Even so, the news is generally good for the 33,000 people diagnosed with thyroid cancer every year. Modern treatments have paved the way for outstanding long-term survival in most patients—with a more favorable outcome than for any other metastasizing solid tissue cancer.
For years, U-M has offered a specialized thyroid cancer clinic at its Comprehensive Cancer Center, where MEND endocrinologists work closely with radiation oncologists, surgeons, nuclear medicine specialists, and others to optimize each patient’s care.
At the same time, Dr. Koenig and his team are developing new tests that may someday allow doctors to better distinguish different forms of thyroid cancer from one another, to identify those thyroid tumors that are likely to be the most aggressive, and to identify in advance those patients most likely to develop certain inherited forms of the disease.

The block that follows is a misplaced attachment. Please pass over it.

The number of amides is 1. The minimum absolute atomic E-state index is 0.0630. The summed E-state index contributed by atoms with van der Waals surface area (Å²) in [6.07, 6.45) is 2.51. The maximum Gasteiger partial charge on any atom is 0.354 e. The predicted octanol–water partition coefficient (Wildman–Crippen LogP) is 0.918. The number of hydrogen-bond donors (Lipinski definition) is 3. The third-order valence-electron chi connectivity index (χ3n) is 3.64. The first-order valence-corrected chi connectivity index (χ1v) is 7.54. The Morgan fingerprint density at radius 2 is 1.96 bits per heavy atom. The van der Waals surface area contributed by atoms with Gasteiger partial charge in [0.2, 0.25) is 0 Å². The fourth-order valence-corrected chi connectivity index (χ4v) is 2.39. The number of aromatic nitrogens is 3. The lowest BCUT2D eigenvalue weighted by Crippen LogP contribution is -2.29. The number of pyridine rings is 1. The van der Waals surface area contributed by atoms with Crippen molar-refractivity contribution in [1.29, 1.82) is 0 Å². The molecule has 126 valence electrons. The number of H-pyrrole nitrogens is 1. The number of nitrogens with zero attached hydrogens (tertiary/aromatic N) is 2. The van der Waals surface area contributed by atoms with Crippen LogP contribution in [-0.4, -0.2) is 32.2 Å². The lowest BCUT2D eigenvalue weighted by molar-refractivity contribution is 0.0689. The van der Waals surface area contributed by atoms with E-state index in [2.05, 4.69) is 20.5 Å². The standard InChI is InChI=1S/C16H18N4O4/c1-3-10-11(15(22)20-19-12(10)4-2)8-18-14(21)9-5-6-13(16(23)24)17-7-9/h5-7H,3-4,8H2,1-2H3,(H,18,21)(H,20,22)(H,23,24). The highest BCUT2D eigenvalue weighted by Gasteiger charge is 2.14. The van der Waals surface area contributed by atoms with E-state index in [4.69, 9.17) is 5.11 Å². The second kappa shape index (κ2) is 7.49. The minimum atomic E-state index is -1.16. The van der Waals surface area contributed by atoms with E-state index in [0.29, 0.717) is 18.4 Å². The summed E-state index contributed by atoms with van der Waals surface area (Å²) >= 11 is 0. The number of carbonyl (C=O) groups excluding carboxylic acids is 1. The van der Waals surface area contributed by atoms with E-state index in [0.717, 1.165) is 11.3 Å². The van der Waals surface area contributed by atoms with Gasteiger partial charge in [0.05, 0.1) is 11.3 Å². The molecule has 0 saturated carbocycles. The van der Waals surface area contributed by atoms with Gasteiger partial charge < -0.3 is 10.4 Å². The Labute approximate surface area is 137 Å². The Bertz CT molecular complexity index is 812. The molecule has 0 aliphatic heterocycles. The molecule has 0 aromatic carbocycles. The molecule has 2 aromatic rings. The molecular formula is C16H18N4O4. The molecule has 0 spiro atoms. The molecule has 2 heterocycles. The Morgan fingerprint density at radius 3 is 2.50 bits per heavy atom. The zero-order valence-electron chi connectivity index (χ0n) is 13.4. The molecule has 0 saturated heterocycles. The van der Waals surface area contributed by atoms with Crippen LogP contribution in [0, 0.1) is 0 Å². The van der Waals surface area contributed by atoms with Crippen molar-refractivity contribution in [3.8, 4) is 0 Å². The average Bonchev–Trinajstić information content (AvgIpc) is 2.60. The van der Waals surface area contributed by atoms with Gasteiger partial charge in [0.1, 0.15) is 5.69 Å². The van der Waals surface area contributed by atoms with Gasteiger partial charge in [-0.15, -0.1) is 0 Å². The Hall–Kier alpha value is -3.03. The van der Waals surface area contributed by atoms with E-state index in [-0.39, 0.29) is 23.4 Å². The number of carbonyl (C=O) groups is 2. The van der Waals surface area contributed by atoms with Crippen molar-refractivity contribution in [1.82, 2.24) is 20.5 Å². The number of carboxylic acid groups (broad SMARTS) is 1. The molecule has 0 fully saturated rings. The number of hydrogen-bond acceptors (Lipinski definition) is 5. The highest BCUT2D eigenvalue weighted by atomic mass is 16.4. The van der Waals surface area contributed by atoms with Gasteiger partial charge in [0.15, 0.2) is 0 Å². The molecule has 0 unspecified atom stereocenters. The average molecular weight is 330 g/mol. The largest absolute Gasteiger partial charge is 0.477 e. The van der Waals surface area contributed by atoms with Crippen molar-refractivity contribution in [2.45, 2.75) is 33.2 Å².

Michigan offers an ideal place to tackle these problems, due to a partnership between the research team and numerous U-M thyroid cancer patients who have allowed the team’s researchers to look in detail at their DNA, and search for genetic “fingerprints” that describe their particular form of thyroid cancer. This effort, which has engaged the advanced capabilities of the U-M gene expression facility, was made possible in part by the Marilynn Collins Thyroid Cancer Fund, created in memory of a patient who died from the disease.